Guadalupe Reesor earned her living by sifting through piles of donated clothes and checking the items’ quality. In 2017, though, Reesor discovered something unusual while going about her daily business – something that stunned her, in fact. And when the thrift store employee alerted her manager to the find, she, too, couldn’t quite believe it.
Reesor comes from Garland, Texas, and works at a thrift store in nearby Richardson. This shop is run by the Jewish Family Service of Greater Dallas – an endeavor that its website describes as a “mental health and social services agency” and one that has been helping the local community for over 65 years.
And the organization uses its thrift store to help subsidize the services it provides. In order to do this, however, it relies on contributions from individuals and businesses that it can then sell on to the wider public. Indeed, a motto on the Jewish Family Service of Greater Dallas website states, “When you give good stuff, we can do great things.”
Reesor’s job at the store, meanwhile, was hardly glamorous; it was, however, important. That’s because she had to look over anything given for blemishes and holes. In essence, it was her duty to ensure that all donations were suitable for resale.
So, Reesor spent her working day in the back room of the store checking through piles of clothes. And although every item that passed through her hands was different, it’s easy to imagine that her job was monotonous. That is, until one day in 2017 – as that’s when Reesor would make a stunning discovery.
It all began when the store worker was looking over a donated item. The garment in question was a smart black pea coat and could quite possibly have earned the organization some vital funds. Naturally, then, as normal, Reesor got to work on inspecting it to see if it was worthy of being sold on.
In December 2017 Reesor would tell Dallas-based ABC affiliate WFAA, “I closed [the coat], and I checked [a] pocket.” She then moved on to the other pocket – and that’s when she would make her flabbergasting finding.
“I checked the pocket here, and this was full of money,” Reesor revealed. More specifically, she had stumbled across four envelopes, each of which turned out to be packed full of cash. And the Texas native couldn’t help but gasp when she realized just what she had found.
Subsequently, Reesor pulled the envelopes out of the coat and went running to her boss to share her discovery. “It was just so much that she could hardly hold on to it,” the thrift store’s assistant manager Kristina Russell said to WFAA. “I looked at it and thought, ‘That can’t be real.’”
Russell added, “We still couldn’t believe it: $17,000.” The sum was so vast, in fact, that she decided to contact her superior, Cathy Barker, who is Jewish Family Service of Greater Dallas’ COO. “I get a call from Kristina, who’s the assistant manager, saying something crazy happened and she doesn’t know what to do,” Barker recalled in her interview with WFAA.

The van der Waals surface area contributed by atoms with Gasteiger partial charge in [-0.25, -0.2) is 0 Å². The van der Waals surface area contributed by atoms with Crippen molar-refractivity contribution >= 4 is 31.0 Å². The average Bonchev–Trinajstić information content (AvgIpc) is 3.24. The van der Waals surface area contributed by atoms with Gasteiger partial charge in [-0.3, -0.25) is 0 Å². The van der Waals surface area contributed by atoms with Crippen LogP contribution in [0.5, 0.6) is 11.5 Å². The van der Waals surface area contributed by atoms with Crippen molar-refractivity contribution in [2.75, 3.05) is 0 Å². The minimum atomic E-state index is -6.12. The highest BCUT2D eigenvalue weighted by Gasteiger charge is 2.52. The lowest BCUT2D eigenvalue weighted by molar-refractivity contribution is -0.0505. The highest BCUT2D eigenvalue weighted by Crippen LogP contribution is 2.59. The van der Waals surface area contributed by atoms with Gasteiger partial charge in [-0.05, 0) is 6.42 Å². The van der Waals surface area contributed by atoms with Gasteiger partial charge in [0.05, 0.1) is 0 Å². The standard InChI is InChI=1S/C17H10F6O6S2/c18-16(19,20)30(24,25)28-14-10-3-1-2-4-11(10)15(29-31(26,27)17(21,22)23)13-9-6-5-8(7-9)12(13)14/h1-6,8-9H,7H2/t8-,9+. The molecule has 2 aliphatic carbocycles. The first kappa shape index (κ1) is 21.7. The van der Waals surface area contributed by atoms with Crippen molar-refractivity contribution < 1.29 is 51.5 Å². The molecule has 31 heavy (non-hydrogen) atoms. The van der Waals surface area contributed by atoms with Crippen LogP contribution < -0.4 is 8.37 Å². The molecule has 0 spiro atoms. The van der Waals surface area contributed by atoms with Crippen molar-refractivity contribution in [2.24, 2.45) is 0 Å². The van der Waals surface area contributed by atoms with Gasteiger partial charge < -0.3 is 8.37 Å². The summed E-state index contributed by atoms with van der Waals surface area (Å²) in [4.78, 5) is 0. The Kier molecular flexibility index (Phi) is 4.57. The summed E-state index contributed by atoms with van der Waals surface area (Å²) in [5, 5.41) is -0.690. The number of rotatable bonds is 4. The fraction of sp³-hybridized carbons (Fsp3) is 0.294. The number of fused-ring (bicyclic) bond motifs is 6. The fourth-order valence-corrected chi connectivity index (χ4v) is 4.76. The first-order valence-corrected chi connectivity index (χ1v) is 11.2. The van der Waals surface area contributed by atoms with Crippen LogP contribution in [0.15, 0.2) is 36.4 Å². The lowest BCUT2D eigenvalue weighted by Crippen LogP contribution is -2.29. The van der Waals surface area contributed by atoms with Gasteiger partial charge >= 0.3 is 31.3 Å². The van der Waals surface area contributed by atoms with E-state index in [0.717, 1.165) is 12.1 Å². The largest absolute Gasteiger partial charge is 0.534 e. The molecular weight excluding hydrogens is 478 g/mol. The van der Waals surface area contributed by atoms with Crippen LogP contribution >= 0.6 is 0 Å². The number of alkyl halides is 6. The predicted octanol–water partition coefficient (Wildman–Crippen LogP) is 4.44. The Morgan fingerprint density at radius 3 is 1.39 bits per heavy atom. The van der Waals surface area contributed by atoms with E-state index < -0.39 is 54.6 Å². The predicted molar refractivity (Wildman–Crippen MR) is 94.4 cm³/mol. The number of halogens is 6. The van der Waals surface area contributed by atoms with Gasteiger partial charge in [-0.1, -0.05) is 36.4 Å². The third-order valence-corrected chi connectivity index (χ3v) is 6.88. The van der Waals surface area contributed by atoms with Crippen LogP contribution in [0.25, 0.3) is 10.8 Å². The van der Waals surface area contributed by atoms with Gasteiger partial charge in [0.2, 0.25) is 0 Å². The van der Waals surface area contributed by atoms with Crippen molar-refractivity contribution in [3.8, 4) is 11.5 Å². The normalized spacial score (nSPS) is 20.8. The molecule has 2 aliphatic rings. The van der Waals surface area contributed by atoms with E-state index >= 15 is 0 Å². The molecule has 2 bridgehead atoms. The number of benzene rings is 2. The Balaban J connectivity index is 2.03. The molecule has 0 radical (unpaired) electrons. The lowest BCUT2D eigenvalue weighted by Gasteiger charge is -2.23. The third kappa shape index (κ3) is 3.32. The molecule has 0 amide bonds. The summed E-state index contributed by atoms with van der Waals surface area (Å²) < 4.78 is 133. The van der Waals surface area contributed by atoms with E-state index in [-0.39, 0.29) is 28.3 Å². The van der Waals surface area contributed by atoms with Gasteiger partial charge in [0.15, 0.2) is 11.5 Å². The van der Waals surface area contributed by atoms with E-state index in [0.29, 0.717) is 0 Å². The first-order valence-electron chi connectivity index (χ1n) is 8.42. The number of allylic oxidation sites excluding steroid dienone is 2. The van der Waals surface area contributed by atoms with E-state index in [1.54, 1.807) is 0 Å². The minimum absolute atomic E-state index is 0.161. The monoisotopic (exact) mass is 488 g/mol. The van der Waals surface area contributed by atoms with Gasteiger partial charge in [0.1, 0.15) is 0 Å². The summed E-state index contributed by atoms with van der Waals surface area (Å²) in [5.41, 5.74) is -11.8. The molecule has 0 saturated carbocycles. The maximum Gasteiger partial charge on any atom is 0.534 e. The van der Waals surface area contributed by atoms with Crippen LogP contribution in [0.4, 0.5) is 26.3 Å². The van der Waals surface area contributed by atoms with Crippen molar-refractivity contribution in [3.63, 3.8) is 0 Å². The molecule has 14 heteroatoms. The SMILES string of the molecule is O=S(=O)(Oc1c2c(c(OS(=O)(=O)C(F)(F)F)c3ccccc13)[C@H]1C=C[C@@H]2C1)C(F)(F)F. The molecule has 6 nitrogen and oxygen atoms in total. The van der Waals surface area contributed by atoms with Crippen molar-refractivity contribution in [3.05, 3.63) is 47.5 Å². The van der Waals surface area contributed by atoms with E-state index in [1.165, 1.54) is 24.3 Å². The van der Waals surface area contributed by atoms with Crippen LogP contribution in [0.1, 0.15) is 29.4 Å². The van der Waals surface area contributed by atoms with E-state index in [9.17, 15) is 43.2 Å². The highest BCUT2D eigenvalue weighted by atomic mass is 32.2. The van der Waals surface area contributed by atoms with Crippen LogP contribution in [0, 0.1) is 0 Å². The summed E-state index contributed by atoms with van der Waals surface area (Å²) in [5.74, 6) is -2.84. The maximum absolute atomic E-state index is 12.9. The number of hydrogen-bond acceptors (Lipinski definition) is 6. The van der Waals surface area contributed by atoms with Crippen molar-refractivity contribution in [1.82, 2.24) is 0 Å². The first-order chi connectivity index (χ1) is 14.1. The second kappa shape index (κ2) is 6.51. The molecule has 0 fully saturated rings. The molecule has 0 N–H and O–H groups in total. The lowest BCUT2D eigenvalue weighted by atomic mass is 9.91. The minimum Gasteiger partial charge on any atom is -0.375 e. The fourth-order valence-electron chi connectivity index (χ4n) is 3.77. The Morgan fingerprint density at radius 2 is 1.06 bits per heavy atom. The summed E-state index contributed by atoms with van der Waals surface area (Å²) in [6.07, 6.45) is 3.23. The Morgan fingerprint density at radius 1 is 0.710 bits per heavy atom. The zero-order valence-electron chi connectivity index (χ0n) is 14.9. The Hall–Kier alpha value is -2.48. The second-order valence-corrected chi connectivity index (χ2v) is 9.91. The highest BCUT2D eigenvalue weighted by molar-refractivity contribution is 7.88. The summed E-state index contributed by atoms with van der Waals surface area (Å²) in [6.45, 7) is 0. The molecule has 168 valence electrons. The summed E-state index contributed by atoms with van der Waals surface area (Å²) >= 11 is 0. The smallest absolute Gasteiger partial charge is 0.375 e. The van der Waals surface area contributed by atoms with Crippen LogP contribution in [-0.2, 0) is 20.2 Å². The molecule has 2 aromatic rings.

The impressive pile of cash itself, meanwhile, was made up of $50 and $100 bills. And, at first, it may have seemed like a vital boost to Jewish Family Service of Greater Dallas’ coffers. “It was something any non-profit organization could definitely use,” Barker admitted. “But that wasn’t the right thing to do.”
Instead, the envelopes were searched for any clue as to their origin. Finally, some writing was found, and Barker was able to link that to someone named in the organization’s database of donors. That person, moreover, turned out to be a 78-year-old woman called Sheri.
Sheri had donated the coat following her husband’s death the previous January. The garment had been his, and so it was a fair bet that he had been the one who had placed the money inside the pocket. However, Sheri had had no inkling that it was there – nor, indeed, did she know why he may have been stashing cash.
When staff from Jewish Family Service of Greater Dallas contacted Sheri, however, she may have felt a wave of relief pass over her. Since the loss of her other half, the widow had been struggling for cash – and the bills were racking up, too.
So, needless to say, the impressive lump sum likely came as a welcome surprise to Sheri. “[I was] really concerned [about money], so I didn’t even reconcile my checking account this month,” she said to WFAA. “I didn’t even want to know what I’m going to be doing next year and what I’ll have to give up.”
It’s not unknown for thrift store workers to find money among clothing donations, though. In December 2017, for instance, staff at a St. Margaret’s Hospice-run shop in the U.K. were surprised to discover £5,000 ($6,805) balled up inside an pre-owned sock.
And like those at Jewish Family Service of Greater Dallas, workers at the U.K. store were concerned that someone had handed the cash over in error. As a result, they contacted the police, who in turn began a quest to find the money’s owner. But although more than a dozen people claimed that the cash could have been theirs, none of them could correctly describe the sock.
So, what did the authorities do with the not-inconsiderable sum? Well, in December 2017 Police Constable Paul Thomas told Metro, “Because we were unable to trace the rightful owner, the money has now gone to the hospice.” He added, “It’s a wonderful result.”
By contrast, Jewish Family Service of Greater Dallas returned every penny of the $17,050 to its rightful owner. Now, Sheri didn’t have to worry so much about finding the money to pay her bills. And although the funds would have come in handy for the organization, that was undoubtedly the correct thing to do.
However, Reesor’s good deed didn’t go unrewarded. In exchange for finding and returning the money, Sheri gifted her $1,000, in fact. It turns out, then, that honesty really was the best policy for everyone in the end.